(12/22/14 - This section of the website is a little out of date, but it is being updated. For more details on recent projects, you should check out the Health Information Privacy Laboratory and the Health Data Science Center.)


I am a data scientist. My research is motivated by a belief that, given enough data and computational power, you can learn the secrets of any disease. This is not to say data will save the world, but it can support testing and refinement of novel hypotheses at scale and low cost. To prepare for such a profession, I trained as a molecular biologist and transitioned into computer science. In many respects, life as a data scientist could not be better. Various research funding agencies are heavily investing in "big data" and workforce training. Engineers are inventing sensors to precisely measure phenomena ranging from molecular to environmental to social interactions. At the same time, we can digitize and stockpile all data on the cheap in perpetuity. There is now an opportunity to adopt high performance computing and networking technologies to share, as well as repurpose, data about human research subjects on a broad scale. This can lead to hypothesis testing over massive datasets, enabling detection with statistical significance - even for rare disorders. Moreover, by sharing data beyond traditional scientific communities, we can foster novel analytics and discovery.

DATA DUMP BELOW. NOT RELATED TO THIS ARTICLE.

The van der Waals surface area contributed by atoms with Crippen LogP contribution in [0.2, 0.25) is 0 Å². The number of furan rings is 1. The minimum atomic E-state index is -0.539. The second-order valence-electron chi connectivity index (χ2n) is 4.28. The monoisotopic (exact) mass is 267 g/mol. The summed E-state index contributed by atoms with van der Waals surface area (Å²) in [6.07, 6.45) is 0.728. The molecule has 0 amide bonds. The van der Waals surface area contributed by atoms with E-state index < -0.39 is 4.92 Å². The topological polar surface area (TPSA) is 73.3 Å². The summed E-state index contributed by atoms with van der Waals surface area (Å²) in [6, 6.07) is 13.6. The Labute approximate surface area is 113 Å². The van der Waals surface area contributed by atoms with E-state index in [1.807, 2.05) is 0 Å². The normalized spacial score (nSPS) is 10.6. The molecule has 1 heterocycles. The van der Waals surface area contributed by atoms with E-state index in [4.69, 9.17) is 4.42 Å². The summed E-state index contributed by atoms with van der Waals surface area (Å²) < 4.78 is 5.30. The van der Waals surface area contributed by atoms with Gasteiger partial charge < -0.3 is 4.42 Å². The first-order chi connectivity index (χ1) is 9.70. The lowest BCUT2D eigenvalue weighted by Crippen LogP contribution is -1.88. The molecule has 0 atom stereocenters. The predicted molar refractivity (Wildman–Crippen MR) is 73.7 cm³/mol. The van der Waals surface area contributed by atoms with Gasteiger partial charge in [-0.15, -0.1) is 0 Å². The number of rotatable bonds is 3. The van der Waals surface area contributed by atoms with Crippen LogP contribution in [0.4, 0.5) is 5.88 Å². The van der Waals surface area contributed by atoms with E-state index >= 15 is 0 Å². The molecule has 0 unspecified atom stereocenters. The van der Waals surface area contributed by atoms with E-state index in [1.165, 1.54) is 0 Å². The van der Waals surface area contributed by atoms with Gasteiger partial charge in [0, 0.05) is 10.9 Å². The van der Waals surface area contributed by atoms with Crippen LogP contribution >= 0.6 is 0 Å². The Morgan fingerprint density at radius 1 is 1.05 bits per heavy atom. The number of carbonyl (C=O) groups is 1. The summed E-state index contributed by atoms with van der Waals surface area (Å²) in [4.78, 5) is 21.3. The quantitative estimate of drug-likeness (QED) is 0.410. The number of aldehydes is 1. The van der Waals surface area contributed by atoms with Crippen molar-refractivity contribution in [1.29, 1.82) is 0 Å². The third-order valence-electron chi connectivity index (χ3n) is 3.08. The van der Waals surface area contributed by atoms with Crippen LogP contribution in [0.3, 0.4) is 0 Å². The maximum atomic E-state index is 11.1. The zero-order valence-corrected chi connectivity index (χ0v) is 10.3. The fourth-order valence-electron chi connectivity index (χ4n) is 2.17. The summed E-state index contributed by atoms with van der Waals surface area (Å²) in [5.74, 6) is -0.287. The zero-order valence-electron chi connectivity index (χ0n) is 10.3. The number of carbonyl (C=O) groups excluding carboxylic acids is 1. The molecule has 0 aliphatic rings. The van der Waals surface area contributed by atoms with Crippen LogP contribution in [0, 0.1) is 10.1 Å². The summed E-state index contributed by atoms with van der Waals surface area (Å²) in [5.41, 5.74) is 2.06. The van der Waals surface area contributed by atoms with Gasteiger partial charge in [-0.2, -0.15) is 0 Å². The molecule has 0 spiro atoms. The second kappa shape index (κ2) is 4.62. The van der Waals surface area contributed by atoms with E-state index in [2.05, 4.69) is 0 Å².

I am not, however, a conventional data scientist. I am driven by a concern that our society lacks the infrastructure to make the most of the data we generate. As such, I complemented my education with training in public policy and management to investigate how biology, computer science, and societal affairs can be blended to maximize the potential. However, there are numerous challenges to translating biomedical data into actionable knowledge, including i) a lack of data sharing incentives, ii) concerns over human subjects protections, and iii) beliefs that data collected for one purpose (e.g., healthcare) has limited utility in research. Moreover, these are frequently voiced as facts to justify the status quo. As a scientist, I view these statements as claims based on insufficient evidence, mainly founded on capabilities of existing, rather than future, infrastructure. Thus, I frame these claims as hypotheses and rigorously test their veracity. Often, I disprove such statements via the invention of new methodologies that break down biomedical data sharing barriers.

Current Research Areas and Artifacts: